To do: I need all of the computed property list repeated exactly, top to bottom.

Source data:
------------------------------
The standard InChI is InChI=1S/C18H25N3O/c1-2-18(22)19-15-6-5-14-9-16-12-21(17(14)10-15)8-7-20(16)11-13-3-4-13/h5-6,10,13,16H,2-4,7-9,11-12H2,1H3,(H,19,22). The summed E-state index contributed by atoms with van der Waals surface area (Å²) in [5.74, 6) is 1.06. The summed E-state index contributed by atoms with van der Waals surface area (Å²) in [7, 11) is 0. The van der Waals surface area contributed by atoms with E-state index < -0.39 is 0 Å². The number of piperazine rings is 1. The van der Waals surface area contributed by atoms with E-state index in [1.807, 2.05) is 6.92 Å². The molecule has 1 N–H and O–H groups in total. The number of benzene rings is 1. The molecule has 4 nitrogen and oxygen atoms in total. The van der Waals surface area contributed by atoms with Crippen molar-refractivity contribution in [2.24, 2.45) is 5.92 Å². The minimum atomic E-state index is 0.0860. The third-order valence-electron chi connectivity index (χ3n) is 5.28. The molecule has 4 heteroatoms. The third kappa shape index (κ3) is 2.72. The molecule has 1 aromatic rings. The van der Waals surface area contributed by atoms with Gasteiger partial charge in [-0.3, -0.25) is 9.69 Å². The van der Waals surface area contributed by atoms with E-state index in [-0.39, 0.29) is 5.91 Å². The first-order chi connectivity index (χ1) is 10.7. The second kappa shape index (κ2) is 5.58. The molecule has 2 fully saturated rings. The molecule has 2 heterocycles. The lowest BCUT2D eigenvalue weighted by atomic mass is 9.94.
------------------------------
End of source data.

The standard InChI is InChI=1S/C18H25N3O/c1-2-18(22)19-15-6-5-14-9-16-12-21(17(14)10-15)8-7-20(16)11-13-3-4-13/h5-6,10,13,16H,2-4,7-9,11-12H2,1H3,(H,19,22). The summed E-state index contributed by atoms with van der Waals surface area (Å²) in [5.74, 6) is 1.06. The summed E-state index contributed by atoms with van der Waals surface area (Å²) in [7, 11) is 0. The van der Waals surface area contributed by atoms with E-state index < -0.39 is 0 Å². The number of piperazine rings is 1. The van der Waals surface area contributed by atoms with E-state index in [1.807, 2.05) is 6.92 Å². The molecule has 1 N–H and O–H groups in total. The number of benzene rings is 1. The molecule has 4 nitrogen and oxygen atoms in total. The van der Waals surface area contributed by atoms with Crippen molar-refractivity contribution in [2.24, 2.45) is 5.92 Å². The minimum atomic E-state index is 0.0860. The third-order valence-electron chi connectivity index (χ3n) is 5.28. The molecule has 4 heteroatoms. The third kappa shape index (κ3) is 2.72. The molecule has 1 aromatic rings. The van der Waals surface area contributed by atoms with Gasteiger partial charge in [-0.3, -0.25) is 9.69 Å². The van der Waals surface area contributed by atoms with E-state index in [-0.39, 0.29) is 5.91 Å². The first-order chi connectivity index (χ1) is 10.7. The second kappa shape index (κ2) is 5.58. The molecule has 2 fully saturated rings. The molecule has 2 heterocycles. The lowest BCUT2D eigenvalue weighted by atomic mass is 9.94.